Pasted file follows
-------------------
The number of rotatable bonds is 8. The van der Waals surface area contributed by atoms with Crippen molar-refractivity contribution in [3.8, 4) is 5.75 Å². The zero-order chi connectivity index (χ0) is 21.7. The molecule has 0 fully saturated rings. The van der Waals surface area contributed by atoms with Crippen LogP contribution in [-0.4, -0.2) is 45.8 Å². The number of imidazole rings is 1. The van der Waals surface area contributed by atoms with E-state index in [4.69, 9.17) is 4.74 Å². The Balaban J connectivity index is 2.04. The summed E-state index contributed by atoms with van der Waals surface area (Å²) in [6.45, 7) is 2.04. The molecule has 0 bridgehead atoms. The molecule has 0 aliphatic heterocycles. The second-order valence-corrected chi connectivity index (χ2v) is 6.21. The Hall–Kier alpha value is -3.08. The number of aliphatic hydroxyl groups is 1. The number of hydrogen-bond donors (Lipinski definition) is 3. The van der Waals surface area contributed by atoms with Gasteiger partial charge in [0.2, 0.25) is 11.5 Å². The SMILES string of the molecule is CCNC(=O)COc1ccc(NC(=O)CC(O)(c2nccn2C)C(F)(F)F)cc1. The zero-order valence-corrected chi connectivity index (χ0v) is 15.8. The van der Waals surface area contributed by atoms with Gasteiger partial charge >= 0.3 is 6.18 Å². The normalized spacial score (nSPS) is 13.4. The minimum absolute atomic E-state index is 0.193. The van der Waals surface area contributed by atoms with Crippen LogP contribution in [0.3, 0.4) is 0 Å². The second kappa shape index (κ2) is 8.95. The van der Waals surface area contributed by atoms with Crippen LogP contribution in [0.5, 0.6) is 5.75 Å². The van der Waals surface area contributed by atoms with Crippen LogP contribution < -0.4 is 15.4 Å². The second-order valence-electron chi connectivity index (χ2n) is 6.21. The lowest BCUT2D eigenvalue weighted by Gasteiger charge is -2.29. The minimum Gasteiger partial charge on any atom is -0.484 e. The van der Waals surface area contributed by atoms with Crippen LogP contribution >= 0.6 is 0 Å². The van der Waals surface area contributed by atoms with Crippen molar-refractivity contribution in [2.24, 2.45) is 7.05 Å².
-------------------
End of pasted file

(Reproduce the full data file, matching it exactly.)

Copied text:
The number of rotatable bonds is 8. The van der Waals surface area contributed by atoms with Crippen molar-refractivity contribution in [3.8, 4) is 5.75 Å². The zero-order chi connectivity index (χ0) is 21.7. The molecule has 0 fully saturated rings. The van der Waals surface area contributed by atoms with Crippen LogP contribution in [-0.4, -0.2) is 45.8 Å². The number of imidazole rings is 1. The van der Waals surface area contributed by atoms with E-state index in [4.69, 9.17) is 4.74 Å². The Balaban J connectivity index is 2.04. The summed E-state index contributed by atoms with van der Waals surface area (Å²) in [6.45, 7) is 2.04. The molecule has 0 bridgehead atoms. The molecule has 0 aliphatic heterocycles. The second-order valence-corrected chi connectivity index (χ2v) is 6.21. The Hall–Kier alpha value is -3.08. The number of aliphatic hydroxyl groups is 1. The number of hydrogen-bond donors (Lipinski definition) is 3. The van der Waals surface area contributed by atoms with Gasteiger partial charge in [0.2, 0.25) is 11.5 Å². The SMILES string of the molecule is CCNC(=O)COc1ccc(NC(=O)CC(O)(c2nccn2C)C(F)(F)F)cc1. The zero-order valence-corrected chi connectivity index (χ0v) is 15.8. The van der Waals surface area contributed by atoms with Gasteiger partial charge >= 0.3 is 6.18 Å². The normalized spacial score (nSPS) is 13.4. The minimum absolute atomic E-state index is 0.193. The van der Waals surface area contributed by atoms with Crippen LogP contribution in [0.3, 0.4) is 0 Å². The second kappa shape index (κ2) is 8.95. The van der Waals surface area contributed by atoms with Crippen LogP contribution in [0.5, 0.6) is 5.75 Å². The van der Waals surface area contributed by atoms with Crippen LogP contribution < -0.4 is 15.4 Å². The second-order valence-electron chi connectivity index (χ2n) is 6.21. The lowest BCUT2D eigenvalue weighted by Gasteiger charge is -2.29. The minimum Gasteiger partial charge on any atom is -0.484 e. The van der Waals surface area contributed by atoms with Crippen LogP contribution >= 0.6 is 0 Å². The van der Waals surface area contributed by atoms with Crippen molar-refractivity contribution in [2.24, 2.45) is 7.05 Å².